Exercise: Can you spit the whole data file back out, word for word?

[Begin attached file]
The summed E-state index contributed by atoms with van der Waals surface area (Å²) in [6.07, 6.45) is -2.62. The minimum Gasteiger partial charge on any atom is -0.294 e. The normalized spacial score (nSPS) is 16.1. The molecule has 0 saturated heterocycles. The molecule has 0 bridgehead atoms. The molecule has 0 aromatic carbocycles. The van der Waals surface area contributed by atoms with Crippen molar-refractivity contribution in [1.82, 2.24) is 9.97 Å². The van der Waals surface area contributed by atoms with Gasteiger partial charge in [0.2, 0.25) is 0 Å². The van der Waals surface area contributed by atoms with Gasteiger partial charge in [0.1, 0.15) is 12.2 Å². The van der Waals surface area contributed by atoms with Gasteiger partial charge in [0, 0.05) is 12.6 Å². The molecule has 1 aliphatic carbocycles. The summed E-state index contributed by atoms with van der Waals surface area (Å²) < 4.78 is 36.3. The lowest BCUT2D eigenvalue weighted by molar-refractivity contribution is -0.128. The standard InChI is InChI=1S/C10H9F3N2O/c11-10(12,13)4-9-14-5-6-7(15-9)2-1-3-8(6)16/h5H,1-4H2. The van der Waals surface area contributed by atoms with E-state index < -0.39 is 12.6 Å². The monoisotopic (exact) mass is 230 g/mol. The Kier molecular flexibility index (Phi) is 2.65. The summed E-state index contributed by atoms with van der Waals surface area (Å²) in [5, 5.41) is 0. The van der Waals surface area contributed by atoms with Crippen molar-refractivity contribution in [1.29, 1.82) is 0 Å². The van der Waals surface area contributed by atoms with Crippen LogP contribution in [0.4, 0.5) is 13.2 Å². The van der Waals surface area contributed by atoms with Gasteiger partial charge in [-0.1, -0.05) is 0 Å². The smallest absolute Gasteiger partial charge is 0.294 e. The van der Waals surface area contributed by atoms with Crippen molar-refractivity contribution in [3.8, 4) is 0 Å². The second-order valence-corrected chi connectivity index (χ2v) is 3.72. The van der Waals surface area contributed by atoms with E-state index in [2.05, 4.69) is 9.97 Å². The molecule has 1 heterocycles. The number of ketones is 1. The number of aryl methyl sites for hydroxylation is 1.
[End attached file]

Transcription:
The summed E-state index contributed by atoms with van der Waals surface area (Å²) in [6.07, 6.45) is -2.62. The minimum Gasteiger partial charge on any atom is -0.294 e. The normalized spacial score (nSPS) is 16.1. The molecule has 0 saturated heterocycles. The molecule has 0 bridgehead atoms. The molecule has 0 aromatic carbocycles. The van der Waals surface area contributed by atoms with Crippen molar-refractivity contribution in [1.82, 2.24) is 9.97 Å². The van der Waals surface area contributed by atoms with Gasteiger partial charge in [0.2, 0.25) is 0 Å². The van der Waals surface area contributed by atoms with Gasteiger partial charge in [0.1, 0.15) is 12.2 Å². The van der Waals surface area contributed by atoms with Gasteiger partial charge in [0, 0.05) is 12.6 Å². The molecule has 1 aliphatic carbocycles. The summed E-state index contributed by atoms with van der Waals surface area (Å²) < 4.78 is 36.3. The lowest BCUT2D eigenvalue weighted by molar-refractivity contribution is -0.128. The standard InChI is InChI=1S/C10H9F3N2O/c11-10(12,13)4-9-14-5-6-7(15-9)2-1-3-8(6)16/h5H,1-4H2. The van der Waals surface area contributed by atoms with E-state index < -0.39 is 12.6 Å². The monoisotopic (exact) mass is 230 g/mol. The Kier molecular flexibility index (Phi) is 2.65. The summed E-state index contributed by atoms with van der Waals surface area (Å²) in [5, 5.41) is 0. The van der Waals surface area contributed by atoms with Crippen molar-refractivity contribution in [1.29, 1.82) is 0 Å². The van der Waals surface area contributed by atoms with Crippen LogP contribution in [0.4, 0.5) is 13.2 Å². The van der Waals surface area contributed by atoms with Gasteiger partial charge in [-0.1, -0.05) is 0 Å². The smallest absolute Gasteiger partial charge is 0.294 e. The van der Waals surface area contributed by atoms with Crippen molar-refractivity contribution in [3.8, 4) is 0 Å². The second-order valence-corrected chi connectivity index (χ2v) is 3.72. The van der Waals surface area contributed by atoms with E-state index in [2.05, 4.69) is 9.97 Å². The molecule has 1 heterocycles. The number of ketones is 1. The number of aryl methyl sites for hydroxylation is 1.